Daniel Bordin steals. Not just physical objects, though he partakes of these a-plenty (with bounded pages of all sorts being a favorite targets), but everything that can be taken – he steals words and poems and sometimes his own identity. He also wants to steal some fame, but would never admit it, which proves easier than expected when his path crosses with that of self-styled avant-garde rogues who see the world as a stage and themselves as the crowd who rushes it and ruins a boring play.
But everybody plays a role, and Daniel discovers how hard it is to keep multiply parts going at once.
Written by Alessandro Tota, illustrated by Pierre Van Hove, lettered and translated by Edward Gauvin
Daniel Brodin – bibliophile, book thief, self-proclaimed poet – enters the heated atmosphere of the Café Serbier, home of the Parisian literati. A poetry night is taking place and, when one luminary suggests giving the floor to an unknown, Daniel impulsively puts himself forward. Under pressure, he recites not one of his own surrealist poems but an obscure piece of Italian verse he’s certain no one will know. It’s plagiarism – but it’s a triumph.
At last, success. Daniel’s recital marks his entrance into the Parisian avant-garde: a band of cultured rogues and pseudo-revolutionaries for whom life is a playground for art, whether plotting a novel or planning a heist. In such a milieu, the company is as intoxicating as the wine – but will success lose its dazzle if it is built on theft?
“Weaker talent idealizes; figures of capable imagination appropriate for themselves.”
– The Anxiety of Influence
Before we begin the review proper I need to mention one thing – I like, love even, books about books. I like movies about books and comic-books about books. This might be the most unsurprising thing ever written by an English Lit. major but I would do disservice to the readers of this review I failed to explain how prejudiced I am in such a case. I was finishing this graphic novel while co-reading “The Library Book” (about the Los Angeles library fire of 1986) and “Out of Sheer Rage” (about D.H Lawrence). “Memories of a Book Thief” is therefore my jam, my tea and my whatever-you-culture-puts-in-as-important.
Which means I found myself enjoying the book despite the glaring flaws in pacing and presentation. Taking place in a supposed-golden age of intellectual and artistic growth in French, at least if you believe the character in the graphic novel, “Memories of a Book Thief” lays bare all the lies the various people involved in the literati scene tell each other and themselves.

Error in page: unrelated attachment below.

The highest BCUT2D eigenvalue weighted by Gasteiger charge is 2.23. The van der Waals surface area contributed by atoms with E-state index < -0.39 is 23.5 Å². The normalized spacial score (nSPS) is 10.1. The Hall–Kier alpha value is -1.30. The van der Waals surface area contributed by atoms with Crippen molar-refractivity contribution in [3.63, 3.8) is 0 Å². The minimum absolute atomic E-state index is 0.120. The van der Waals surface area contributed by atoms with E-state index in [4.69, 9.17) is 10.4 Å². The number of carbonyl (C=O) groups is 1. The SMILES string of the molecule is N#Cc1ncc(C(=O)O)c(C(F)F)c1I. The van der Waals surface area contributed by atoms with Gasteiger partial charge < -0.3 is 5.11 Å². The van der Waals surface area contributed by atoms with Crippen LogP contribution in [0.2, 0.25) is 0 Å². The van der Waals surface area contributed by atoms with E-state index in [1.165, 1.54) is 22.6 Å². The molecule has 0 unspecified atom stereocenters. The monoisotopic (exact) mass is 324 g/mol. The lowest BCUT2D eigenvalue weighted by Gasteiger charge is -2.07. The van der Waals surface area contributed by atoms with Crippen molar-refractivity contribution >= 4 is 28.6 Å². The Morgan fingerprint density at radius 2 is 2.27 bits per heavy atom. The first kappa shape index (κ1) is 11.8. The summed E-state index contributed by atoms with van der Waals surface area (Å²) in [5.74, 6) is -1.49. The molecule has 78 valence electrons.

Daniel’s theft both physical and intellectual – his first foray into fame arrives at poetry reading when, flustered with attention, he chooses to translate an obscure Italian poem on the spot rather than to use one his own (despite being convinced of his own artistic greatness); this wins him the adoration of crowd. Later still an act of kleptomania gets him in with a different in-crowd: a group of roguish art-saboteurs who disdain the very institutes Daniel is so desperate to impress (while playing up the image that he, of course, cares not for such things as being published in a prestigious poetry magazine).
Daniel is useful protagonist in exposing the hypocrisies of all around because he himself is the biggest hypocrite of all. In a scene obsessed with identity and being ‘real’ while not ‘selling out’ everyone turns out be a liar to one degree or another; showing us these struggle with artistic authenticity is quite older than pop-culture. The problem is that making the protagonist such a compulsive liar leaves him little room to develop as a character, he starts as a prick and ends-up a prick, which makes the book rather plodding in terms of structure: we jump from occasion to occasion and scene to scene; it feels as though you could shuffle much of this book and not really feel it. A collection of incidents.
The amount of attraction the reader might have for this graphic novel as pleasant read, and whatever else I’ll write it was certainly a joy to go through, might be directly related to how willing the reader is to deep-dive into the world of 1950’s Paris. Possessing neither time machine nor being European I cannot tell how authentic the recreation is (oh, the irony) but it is to Pierre Van Hove that he gives such a strong impression of the place: moving seamlessly from high to low-society, from palaces of culture to dens of thievery and even from sobriety to the many shades of inebriation. His vision of the city is always popping with life – there’s always some place to discover, some unknown street to wander into, someone new and mysterious and exciting to meet. Even though the graphic novel is rather traditionally illustrated and rigid in its structure it never feels cagey or dull.Continued below
My one wish is that the story would allow itself to be as free-roaming as the world it depicts: the critique of the self-styled artists might be justified, cliques have existed in every age, and likewise the mockery of those who seek success without admitting it; but the book makes it point early and has little to go on than to make variations on it again and again – Daniel is bound for failure, as are all the momentary stars. I wish more time would been have spent with his activist uncles, his two would-be girlfriend even with thuggish Jean-Paul (who does at least get a subplot of his own); all of whom feel like they have more to contribute to the themes of “Memories of a Book Thief.”
Because in one thing Daniel is proven right – everyone steals, no one forms himself entirely apart from others. And it matters little if you take booze, money, books or words. We are all thieves together. It’s probably better when we can admit it.